LadybiRds, on the other hand, plough a more ambient electro furrow that isn't a million miles removed from Canadian four-piece Metric. Frontwoman Teeter Sperber even has a young, tentative timbre that's similar to Metric's leading lady. Reverential organs provide 'Andy Lex' with a mournful base, while lashings of lullaby chimes gives it a hopeful glimmer to create that classic, heartbroken-but-optimistic vibe. A great, atmospheric electro song, even if the children's-choir-esque vocals towards the end will have you curling your toes.
Beyond 'Andy Lex,' there's only one other song on this sixteen track compilation that features a female vocalist, and that's the skittering indie-rock of 'The Wash' by Jeremiah. It isn't a particularly strong song in the context of this compilation, but its chorus of female vocals makes it stand out from the thirteen other indie-rock songs being offered here. In the context of 'Some Things Still Matter,' 'Andy Lex' successfully stands out from the crowd.
Other strong songs that are worth tracking down are The Compression's 'For A Fact,' 'Claustrophobia' by Hoodlums and One Day, After School...'s 'Simple Life Equations.'
'For A Fact' is a hard-rocking sucker punch, with choruses packed with reverberating bass and meaty riffs, but with some bristling surface riffing that means this is one heavy song with a seriously cutting edge.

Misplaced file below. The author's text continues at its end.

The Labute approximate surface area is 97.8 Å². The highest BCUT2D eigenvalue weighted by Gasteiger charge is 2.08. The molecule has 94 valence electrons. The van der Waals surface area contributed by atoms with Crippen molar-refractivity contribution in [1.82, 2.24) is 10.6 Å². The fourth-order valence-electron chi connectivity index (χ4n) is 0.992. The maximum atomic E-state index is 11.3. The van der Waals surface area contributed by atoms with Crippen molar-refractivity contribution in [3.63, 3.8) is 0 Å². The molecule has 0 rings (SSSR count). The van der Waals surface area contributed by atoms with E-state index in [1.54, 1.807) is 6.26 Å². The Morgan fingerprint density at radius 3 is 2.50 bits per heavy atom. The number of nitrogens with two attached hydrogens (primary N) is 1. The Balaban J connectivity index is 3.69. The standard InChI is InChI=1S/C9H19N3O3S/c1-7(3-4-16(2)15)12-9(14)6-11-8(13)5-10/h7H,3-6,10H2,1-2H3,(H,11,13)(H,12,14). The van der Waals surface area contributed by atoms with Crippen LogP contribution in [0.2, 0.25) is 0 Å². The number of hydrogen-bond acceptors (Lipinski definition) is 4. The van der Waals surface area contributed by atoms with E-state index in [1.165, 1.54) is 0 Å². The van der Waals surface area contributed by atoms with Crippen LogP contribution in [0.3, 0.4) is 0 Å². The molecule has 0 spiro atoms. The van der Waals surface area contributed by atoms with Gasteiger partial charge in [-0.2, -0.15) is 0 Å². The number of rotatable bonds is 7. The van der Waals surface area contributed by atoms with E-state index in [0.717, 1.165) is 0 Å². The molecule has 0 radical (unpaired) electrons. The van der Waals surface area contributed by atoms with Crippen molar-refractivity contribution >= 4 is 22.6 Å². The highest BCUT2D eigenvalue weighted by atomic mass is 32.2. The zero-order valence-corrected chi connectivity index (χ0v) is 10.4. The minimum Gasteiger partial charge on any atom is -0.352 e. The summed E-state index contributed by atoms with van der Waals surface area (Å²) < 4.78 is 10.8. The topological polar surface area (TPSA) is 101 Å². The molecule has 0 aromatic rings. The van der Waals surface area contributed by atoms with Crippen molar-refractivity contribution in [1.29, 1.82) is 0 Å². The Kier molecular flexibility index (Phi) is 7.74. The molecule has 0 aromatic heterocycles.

'Claustrophobia' is one of this release's more experimental offerings. It alternates between funky verses of knocking percussion, and not much else, and choruses of sweeping guitars and euphoric vocals that'll lift your spirits and plant a smile firmly on your face. The only minor niggles, are Hoodlums' flirtations with strings, which are completely superfluous on the verses, and not half as moving as Hoodlums clearly believe them to be, on the bridge. Apart from that, there's very little to pick fault with when it comes to 'Claustrophobia.'
One Day, After School...'s 'Simple Life Equations' starts off as an acoustic ballad decked out in twinkling chimes that give it a dewy, lullaby feel. Initially, when One Day, After School... bring in the electric guitars, 'Simple Life Equations' falls frustratingly short of that power ballad, emotional high due to the repetitive lyrics. However, One Day, After School... then step up the pace in spectacular style, layering on the crashing riffs and thumping drums in a dramatic sweep of stadium-sized sound, that'll make you forget their shaky start.
'Another Polluted Version of Heaven' and 'Unwestern Hemispheres' both have the makings of great songs, but are sadly held back by unspectacular vocals. 'Another Polluted Version of Heaven' has a spring in its step, thanks to rollicking drums and twangy guitar. However, you'll wish Andy And The Big Shark had put that extra bit of energy into the vocals, so you could decipher what this song is about, rather than just enjoy its riotous bounce.